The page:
Saturday, October 6, 2007

AMD launching the world’s first triple-core processor in Q1 2008

AMD throttles back with first triple-core processor
Phenom chip designed to outperform dual-core silicon, but undercut quad-core prices

AMD plans to buck the trend for dual-core and quad-core processors by launching the world’s first triple-core processor early next year.

The AMD Phenom triple-core chip for desktop PCs will be the first to integrate three computational cores on a single die of silicon. AMD’s quad-core Phenom chips are set to arrive before the end of the year.

AMD said there is a market for a triple-core processor, especially given the slow take-up of expensive quad-core processors to date.

According to Mercury Research, quad-core chips represented less than two per cent of desktop shipments in the second quarter of 2007. AMD believes it will have more success with a processor that delivers more power than dual-core chips, but at a more acceptable price than its quad-core counterparts.
“With our advanced multi-core architecture, AMD is in a position to enable a wider range of premium desktop solutions, providing a smarter choice for customers and end users,” said Greg White, vice president and general manager of AMD’s desktop division.

“This innovation is a direct result of our development of the industry’s first true, native quad-core design, coupled with our manufacturing flexibility to create multi-core processors in two, three and four computational core configurations on a single die of silicon.”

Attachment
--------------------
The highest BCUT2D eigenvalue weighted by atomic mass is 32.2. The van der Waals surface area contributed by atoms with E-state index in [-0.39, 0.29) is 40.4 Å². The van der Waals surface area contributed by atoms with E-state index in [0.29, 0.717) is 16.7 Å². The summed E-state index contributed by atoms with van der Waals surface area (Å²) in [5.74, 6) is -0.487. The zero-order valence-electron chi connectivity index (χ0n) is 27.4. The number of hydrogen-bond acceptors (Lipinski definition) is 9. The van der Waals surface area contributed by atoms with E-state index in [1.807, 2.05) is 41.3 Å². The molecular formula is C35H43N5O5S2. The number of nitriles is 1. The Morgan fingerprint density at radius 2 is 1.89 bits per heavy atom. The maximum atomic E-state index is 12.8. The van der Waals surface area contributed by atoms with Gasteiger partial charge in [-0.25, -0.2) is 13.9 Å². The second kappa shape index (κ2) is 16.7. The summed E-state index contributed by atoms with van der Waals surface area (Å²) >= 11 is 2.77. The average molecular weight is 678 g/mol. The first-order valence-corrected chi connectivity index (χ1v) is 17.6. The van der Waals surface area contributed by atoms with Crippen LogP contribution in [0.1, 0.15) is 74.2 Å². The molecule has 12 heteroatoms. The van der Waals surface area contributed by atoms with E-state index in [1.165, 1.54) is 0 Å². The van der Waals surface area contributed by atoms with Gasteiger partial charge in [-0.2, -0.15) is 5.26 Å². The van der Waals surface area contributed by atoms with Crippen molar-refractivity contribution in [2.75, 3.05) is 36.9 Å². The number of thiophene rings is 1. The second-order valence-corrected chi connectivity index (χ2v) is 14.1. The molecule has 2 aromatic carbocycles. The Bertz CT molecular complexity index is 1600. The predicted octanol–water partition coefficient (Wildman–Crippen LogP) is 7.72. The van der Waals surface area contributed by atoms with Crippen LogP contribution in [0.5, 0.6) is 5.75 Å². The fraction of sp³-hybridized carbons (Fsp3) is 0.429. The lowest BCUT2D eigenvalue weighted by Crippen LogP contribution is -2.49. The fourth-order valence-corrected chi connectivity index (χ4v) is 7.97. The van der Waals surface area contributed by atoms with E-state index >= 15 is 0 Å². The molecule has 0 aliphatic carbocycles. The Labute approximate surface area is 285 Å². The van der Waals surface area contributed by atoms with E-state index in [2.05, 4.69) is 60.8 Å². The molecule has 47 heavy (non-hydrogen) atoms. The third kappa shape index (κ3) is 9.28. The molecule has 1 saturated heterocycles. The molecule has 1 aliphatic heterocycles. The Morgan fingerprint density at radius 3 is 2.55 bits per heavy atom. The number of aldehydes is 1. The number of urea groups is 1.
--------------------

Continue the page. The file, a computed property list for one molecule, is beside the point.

Bill Mitchell, corporate vice president of the Windows Hardware Ecosystem at Microsoft, said: “We see potential for improvements through triple-core processing in the industry and are exploring with AMD the possibility of taking advantage of this in the Microsoft family of products.”

The triple-core processor uses the same Direct Connect Architecture as AMD’s quad-core chips. It will have an integrated memory controller and use AMD’s Balanced Smart Cache for rapid access to memory, with a shared L3 cache for faster performance with multi-threaded applications.

AMD will target it at the business and performance consumer markets. Its chip has up to 16Gbit/s of bandwidth I/O for high-definition video and gaming applications.

AMD said that early Sysmark 2007 and 3DMark 2006 benchmark scores were higher than for its dual-core chips and even the quad-core chips on some applications.

“The advent of triple-core processors is a valuable market opportunity for the channel to deliver compelling solutions to end users and further differentiate themselves within the desktop PC market,” said Richard Shim, research manager for IDC’s personal computing programme.

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